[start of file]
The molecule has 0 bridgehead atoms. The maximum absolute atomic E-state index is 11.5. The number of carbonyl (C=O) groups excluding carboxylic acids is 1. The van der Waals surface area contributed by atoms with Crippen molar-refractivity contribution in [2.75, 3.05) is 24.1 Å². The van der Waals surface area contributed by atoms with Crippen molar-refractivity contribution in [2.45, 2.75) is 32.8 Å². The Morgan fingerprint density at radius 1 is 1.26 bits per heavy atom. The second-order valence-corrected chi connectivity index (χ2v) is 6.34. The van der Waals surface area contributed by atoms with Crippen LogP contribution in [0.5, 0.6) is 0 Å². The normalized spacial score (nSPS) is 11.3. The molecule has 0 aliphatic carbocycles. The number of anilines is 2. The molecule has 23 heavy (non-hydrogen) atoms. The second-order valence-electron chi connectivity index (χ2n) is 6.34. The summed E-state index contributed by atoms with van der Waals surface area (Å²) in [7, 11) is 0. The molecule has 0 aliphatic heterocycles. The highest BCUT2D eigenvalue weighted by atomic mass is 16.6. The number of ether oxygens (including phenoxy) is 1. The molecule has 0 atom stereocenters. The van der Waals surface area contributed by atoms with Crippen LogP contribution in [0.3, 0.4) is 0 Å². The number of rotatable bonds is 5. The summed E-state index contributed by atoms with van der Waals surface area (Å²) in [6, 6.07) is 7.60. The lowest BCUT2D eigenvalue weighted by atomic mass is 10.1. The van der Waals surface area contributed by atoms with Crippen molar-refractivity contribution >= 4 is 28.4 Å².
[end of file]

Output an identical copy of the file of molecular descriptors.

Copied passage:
The molecule has 0 bridgehead atoms. The maximum absolute atomic E-state index is 11.5. The number of carbonyl (C=O) groups excluding carboxylic acids is 1. The van der Waals surface area contributed by atoms with Crippen molar-refractivity contribution in [2.75, 3.05) is 24.1 Å². The van der Waals surface area contributed by atoms with Crippen molar-refractivity contribution in [2.45, 2.75) is 32.8 Å². The Morgan fingerprint density at radius 1 is 1.26 bits per heavy atom. The second-order valence-corrected chi connectivity index (χ2v) is 6.34. The van der Waals surface area contributed by atoms with Crippen LogP contribution in [0.5, 0.6) is 0 Å². The normalized spacial score (nSPS) is 11.3. The molecule has 0 aliphatic carbocycles. The number of anilines is 2. The molecule has 23 heavy (non-hydrogen) atoms. The second-order valence-electron chi connectivity index (χ2n) is 6.34. The summed E-state index contributed by atoms with van der Waals surface area (Å²) in [7, 11) is 0. The molecule has 0 aliphatic heterocycles. The highest BCUT2D eigenvalue weighted by atomic mass is 16.6. The number of ether oxygens (including phenoxy) is 1. The molecule has 0 atom stereocenters. The van der Waals surface area contributed by atoms with Crippen LogP contribution in [0.3, 0.4) is 0 Å². The number of rotatable bonds is 5. The summed E-state index contributed by atoms with van der Waals surface area (Å²) in [6, 6.07) is 7.60. The lowest BCUT2D eigenvalue weighted by atomic mass is 10.1. The van der Waals surface area contributed by atoms with Crippen molar-refractivity contribution >= 4 is 28.4 Å².